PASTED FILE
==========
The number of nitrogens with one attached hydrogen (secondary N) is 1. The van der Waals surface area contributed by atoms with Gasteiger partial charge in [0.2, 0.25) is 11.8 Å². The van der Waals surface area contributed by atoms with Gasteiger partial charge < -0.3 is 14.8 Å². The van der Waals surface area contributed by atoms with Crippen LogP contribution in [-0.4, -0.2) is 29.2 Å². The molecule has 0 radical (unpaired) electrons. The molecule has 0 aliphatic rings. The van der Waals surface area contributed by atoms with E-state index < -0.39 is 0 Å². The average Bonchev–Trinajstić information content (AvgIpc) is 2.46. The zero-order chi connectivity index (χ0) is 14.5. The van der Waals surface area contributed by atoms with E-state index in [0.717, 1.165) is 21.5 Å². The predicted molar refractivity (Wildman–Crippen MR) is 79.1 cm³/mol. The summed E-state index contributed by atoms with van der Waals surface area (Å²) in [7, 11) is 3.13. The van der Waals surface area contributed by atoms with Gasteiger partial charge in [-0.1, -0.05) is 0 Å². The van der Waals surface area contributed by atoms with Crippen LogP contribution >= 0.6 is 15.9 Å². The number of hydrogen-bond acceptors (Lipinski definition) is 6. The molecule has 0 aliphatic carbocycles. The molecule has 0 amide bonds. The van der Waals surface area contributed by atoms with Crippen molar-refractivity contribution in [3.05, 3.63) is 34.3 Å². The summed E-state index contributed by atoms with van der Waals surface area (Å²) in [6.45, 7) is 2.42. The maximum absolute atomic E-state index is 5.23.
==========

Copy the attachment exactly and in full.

The number of nitrogens with one attached hydrogen (secondary N) is 1. The van der Waals surface area contributed by atoms with Gasteiger partial charge in [0.2, 0.25) is 11.8 Å². The van der Waals surface area contributed by atoms with Gasteiger partial charge < -0.3 is 14.8 Å². The van der Waals surface area contributed by atoms with Crippen LogP contribution in [-0.4, -0.2) is 29.2 Å². The molecule has 0 radical (unpaired) electrons. The molecule has 0 aliphatic rings. The van der Waals surface area contributed by atoms with E-state index < -0.39 is 0 Å². The average Bonchev–Trinajstić information content (AvgIpc) is 2.46. The zero-order chi connectivity index (χ0) is 14.5. The van der Waals surface area contributed by atoms with E-state index in [0.717, 1.165) is 21.5 Å². The predicted molar refractivity (Wildman–Crippen MR) is 79.1 cm³/mol. The summed E-state index contributed by atoms with van der Waals surface area (Å²) in [7, 11) is 3.13. The van der Waals surface area contributed by atoms with Gasteiger partial charge in [-0.1, -0.05) is 0 Å². The van der Waals surface area contributed by atoms with Crippen LogP contribution >= 0.6 is 15.9 Å². The number of hydrogen-bond acceptors (Lipinski definition) is 6. The molecule has 0 aliphatic carbocycles. The molecule has 0 amide bonds. The van der Waals surface area contributed by atoms with Crippen molar-refractivity contribution in [3.05, 3.63) is 34.3 Å². The summed E-state index contributed by atoms with van der Waals surface area (Å²) in [6.45, 7) is 2.42. The maximum absolute atomic E-state index is 5.23.